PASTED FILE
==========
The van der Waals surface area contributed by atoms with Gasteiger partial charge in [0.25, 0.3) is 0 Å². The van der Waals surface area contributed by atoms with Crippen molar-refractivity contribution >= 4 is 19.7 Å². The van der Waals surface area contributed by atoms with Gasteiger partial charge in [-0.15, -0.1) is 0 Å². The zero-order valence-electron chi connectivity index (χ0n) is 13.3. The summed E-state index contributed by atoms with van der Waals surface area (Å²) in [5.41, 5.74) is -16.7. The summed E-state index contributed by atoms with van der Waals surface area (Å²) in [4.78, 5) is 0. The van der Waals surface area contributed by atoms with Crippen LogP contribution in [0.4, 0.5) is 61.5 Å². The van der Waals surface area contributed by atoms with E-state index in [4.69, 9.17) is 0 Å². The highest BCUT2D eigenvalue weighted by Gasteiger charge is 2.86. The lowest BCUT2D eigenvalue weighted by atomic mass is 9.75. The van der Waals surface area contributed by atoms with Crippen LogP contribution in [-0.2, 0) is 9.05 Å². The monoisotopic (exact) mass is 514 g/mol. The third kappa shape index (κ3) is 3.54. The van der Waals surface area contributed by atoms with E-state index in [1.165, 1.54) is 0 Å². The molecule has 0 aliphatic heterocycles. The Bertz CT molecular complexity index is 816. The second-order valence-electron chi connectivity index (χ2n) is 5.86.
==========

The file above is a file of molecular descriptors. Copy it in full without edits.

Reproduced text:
The van der Waals surface area contributed by atoms with Gasteiger partial charge in [0.25, 0.3) is 0 Å². The van der Waals surface area contributed by atoms with Crippen molar-refractivity contribution >= 4 is 19.7 Å². The van der Waals surface area contributed by atoms with Gasteiger partial charge in [-0.15, -0.1) is 0 Å². The zero-order valence-electron chi connectivity index (χ0n) is 13.3. The summed E-state index contributed by atoms with van der Waals surface area (Å²) in [5.41, 5.74) is -16.7. The summed E-state index contributed by atoms with van der Waals surface area (Å²) in [4.78, 5) is 0. The van der Waals surface area contributed by atoms with Crippen LogP contribution in [0.4, 0.5) is 61.5 Å². The van der Waals surface area contributed by atoms with E-state index in [4.69, 9.17) is 0 Å². The highest BCUT2D eigenvalue weighted by Gasteiger charge is 2.86. The lowest BCUT2D eigenvalue weighted by atomic mass is 9.75. The van der Waals surface area contributed by atoms with Crippen LogP contribution in [-0.2, 0) is 9.05 Å². The monoisotopic (exact) mass is 514 g/mol. The third kappa shape index (κ3) is 3.54. The van der Waals surface area contributed by atoms with E-state index in [1.165, 1.54) is 0 Å². The molecule has 0 aliphatic heterocycles. The Bertz CT molecular complexity index is 816. The second-order valence-electron chi connectivity index (χ2n) is 5.86.